Please use this identifier to cite or link to this item:
Type: Artigo de periódico
Title: Antimicrobial activity of an L-amino acid oxidase isolated from Bothrops leucurus snake venom
Author: Torres, AFC
Dantas, RT
Menezes, RRPPB
Toyama, MH
Filho, ED
Oliveira, MF
Nogueira, NAP
Oliveira, MR
Monteiro, HSA
Martins, AMC
Abstract: Some snake venom proteins present enzymatic activities, such as L-amino acid oxidase (LAAO). The aim of this paper was to investigate the effect of Bothrops leucurus total venom (BleuTV) and its fraction LAAO (BleuLAAO) on bacteria, yeast, and promastigote forms of Leishmania amazonensis and Leishmania chagasi, and epimastigote forms of Trypanosoma cruzi. BleuTV was isolated with a Protein Pack 5PW (R) (Waters Corporation, USA), and several fractions were obtained. BleuLAAO was purified to high molecular homogeneity, and its N-terminal amino acid sequence shared a high degree of amino acid conservation with other LAAOs. BleuTV inhibited Staphylococcus aureus growth in a dose-dependent manner, with a minimum inhibitory concentration (MIC) of 25 mu g/mL, which corresponded to its minimum lethal concentration (MLC). BleuTV also inhibited the growth of promastigote forms of L. chagasi and L. amazonensis, with respective IC(50) values of 1.94 mu g/mL and 5.49 mu g/mL. Furthermore, it repressed T. cruzi growth with an IC(50) of 1.14 mu g/mL. However, BleuLAAO did not inhibit the growth of the microorganisms studied and was not toxic to macrophages. BleuTV had low toxicity against macrophages at the concentrations studied. In conclusion, whole venom from Bothrops leucurus inhibited the growth of some microorganisms, including S. aureus, Leishmania sp., and T. cruzi.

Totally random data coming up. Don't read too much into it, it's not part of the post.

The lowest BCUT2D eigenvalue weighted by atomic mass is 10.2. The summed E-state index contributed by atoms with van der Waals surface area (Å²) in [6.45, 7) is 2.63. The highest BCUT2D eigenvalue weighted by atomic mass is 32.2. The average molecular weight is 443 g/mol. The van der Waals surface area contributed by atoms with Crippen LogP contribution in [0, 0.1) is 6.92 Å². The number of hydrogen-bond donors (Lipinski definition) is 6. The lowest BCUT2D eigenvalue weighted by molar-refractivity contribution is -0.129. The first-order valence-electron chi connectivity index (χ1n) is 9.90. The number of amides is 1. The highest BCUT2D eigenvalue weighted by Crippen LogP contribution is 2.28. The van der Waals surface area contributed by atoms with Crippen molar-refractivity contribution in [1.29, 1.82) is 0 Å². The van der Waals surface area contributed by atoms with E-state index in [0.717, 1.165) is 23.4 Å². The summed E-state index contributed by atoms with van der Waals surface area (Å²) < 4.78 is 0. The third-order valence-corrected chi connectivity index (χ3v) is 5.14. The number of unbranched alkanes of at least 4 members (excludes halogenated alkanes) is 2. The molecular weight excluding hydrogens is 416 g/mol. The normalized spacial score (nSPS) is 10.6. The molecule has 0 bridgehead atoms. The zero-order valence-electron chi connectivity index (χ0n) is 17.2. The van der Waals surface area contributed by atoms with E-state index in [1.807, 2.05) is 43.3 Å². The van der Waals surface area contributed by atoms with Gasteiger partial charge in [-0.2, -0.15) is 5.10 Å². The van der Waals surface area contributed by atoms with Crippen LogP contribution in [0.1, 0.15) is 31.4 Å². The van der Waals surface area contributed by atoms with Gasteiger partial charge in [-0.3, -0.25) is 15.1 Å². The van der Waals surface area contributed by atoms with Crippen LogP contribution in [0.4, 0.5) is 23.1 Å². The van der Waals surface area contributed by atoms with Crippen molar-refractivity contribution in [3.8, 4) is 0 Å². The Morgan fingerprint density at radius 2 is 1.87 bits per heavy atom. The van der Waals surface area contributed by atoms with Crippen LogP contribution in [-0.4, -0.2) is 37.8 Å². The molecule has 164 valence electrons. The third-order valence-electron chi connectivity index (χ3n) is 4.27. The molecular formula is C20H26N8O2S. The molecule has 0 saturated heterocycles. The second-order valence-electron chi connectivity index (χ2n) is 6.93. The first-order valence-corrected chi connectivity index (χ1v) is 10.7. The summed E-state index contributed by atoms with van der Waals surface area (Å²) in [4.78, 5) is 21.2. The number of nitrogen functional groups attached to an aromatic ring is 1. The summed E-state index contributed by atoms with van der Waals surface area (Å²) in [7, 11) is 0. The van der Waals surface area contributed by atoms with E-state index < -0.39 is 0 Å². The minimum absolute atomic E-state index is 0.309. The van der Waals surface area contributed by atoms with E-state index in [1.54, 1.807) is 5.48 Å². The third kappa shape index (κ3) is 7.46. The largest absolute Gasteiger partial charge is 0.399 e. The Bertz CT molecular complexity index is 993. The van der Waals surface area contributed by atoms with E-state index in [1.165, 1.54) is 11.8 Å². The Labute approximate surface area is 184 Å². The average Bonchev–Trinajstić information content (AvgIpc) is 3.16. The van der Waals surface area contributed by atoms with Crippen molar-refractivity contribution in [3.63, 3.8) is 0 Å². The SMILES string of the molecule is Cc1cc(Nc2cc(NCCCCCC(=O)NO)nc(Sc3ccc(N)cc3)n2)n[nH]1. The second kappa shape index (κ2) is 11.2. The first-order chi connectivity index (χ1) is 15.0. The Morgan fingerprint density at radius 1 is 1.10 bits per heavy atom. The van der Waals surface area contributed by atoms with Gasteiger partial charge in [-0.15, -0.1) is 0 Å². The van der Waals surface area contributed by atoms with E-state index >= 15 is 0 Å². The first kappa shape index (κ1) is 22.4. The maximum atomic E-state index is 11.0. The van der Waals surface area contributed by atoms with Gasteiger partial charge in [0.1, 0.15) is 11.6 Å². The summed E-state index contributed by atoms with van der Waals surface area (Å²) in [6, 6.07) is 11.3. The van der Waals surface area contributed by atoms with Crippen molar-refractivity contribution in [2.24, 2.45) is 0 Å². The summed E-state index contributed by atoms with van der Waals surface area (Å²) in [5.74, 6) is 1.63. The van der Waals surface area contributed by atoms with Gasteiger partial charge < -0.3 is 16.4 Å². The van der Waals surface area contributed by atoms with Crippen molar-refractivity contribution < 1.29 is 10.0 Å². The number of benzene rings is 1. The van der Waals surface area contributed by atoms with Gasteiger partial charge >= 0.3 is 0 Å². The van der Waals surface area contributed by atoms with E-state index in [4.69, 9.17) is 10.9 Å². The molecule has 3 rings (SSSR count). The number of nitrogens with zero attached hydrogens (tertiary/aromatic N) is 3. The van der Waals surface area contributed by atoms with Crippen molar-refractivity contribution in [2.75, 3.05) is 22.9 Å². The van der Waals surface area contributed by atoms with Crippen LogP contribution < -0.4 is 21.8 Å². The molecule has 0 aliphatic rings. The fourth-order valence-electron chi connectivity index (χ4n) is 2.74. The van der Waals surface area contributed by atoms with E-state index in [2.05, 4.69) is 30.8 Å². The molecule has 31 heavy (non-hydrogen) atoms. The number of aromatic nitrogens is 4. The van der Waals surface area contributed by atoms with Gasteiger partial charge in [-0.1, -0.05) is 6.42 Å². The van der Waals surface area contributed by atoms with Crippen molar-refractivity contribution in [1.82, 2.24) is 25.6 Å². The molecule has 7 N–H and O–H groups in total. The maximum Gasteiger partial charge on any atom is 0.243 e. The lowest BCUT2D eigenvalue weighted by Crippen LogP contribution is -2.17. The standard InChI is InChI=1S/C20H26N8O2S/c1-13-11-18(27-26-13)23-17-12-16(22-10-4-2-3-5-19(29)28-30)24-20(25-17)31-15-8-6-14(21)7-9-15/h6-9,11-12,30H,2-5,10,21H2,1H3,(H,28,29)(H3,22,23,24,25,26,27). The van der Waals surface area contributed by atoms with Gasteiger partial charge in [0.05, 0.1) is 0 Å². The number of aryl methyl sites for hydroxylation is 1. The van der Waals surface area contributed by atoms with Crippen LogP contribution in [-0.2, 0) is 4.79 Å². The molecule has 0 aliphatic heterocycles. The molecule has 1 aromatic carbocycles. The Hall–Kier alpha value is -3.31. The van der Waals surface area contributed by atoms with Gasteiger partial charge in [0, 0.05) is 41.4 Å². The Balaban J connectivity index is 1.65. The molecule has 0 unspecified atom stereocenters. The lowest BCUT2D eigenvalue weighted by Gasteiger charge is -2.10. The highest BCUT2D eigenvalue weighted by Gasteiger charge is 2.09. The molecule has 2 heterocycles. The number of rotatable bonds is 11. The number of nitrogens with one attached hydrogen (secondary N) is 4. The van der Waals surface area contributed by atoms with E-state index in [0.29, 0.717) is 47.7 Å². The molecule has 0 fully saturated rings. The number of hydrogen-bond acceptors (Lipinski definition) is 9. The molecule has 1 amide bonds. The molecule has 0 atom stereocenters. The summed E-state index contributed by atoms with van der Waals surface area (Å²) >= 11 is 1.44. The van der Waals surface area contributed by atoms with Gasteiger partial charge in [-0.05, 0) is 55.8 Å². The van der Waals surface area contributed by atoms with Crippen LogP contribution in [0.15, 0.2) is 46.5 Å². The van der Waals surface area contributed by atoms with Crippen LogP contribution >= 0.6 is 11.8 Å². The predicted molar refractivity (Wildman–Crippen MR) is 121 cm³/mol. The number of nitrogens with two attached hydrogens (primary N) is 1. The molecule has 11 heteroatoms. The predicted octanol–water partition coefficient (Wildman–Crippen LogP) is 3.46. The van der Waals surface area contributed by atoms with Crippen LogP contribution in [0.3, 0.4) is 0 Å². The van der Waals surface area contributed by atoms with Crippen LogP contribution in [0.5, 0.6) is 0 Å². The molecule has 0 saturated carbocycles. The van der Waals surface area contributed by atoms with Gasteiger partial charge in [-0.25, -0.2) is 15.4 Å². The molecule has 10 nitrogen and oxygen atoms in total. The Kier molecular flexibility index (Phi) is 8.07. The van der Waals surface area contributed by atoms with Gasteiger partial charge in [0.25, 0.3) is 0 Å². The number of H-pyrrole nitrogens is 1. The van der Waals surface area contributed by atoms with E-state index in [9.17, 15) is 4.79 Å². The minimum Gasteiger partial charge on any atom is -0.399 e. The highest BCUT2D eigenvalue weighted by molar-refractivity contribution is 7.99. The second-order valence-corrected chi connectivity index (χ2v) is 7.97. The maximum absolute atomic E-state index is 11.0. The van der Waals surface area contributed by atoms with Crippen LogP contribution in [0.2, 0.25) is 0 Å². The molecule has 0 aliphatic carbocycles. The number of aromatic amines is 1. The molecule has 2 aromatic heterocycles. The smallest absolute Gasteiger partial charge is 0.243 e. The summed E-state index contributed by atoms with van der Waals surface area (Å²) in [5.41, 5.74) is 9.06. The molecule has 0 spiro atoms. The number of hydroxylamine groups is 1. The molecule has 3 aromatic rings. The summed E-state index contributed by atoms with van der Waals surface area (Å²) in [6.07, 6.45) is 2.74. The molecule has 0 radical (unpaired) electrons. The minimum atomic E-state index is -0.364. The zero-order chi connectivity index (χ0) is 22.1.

Subject: L-amino oxidase
Bothrops leucurus
antimicrobial activity
Country: Brasil
Editor: Cevap-unesp
Rights: aberto
Identifier DOI: 10.1590/S1678-91992010000400012
Date Issue: 2010
Appears in Collections:Unicamp - Artigos e Outros Documentos

Files in This Item:
File Description SizeFormat 
WOS000284778000012.pdf716.58 kBAdobe PDFView/Open

Items in DSpace are protected by copyright, with all rights reserved, unless otherwise indicated.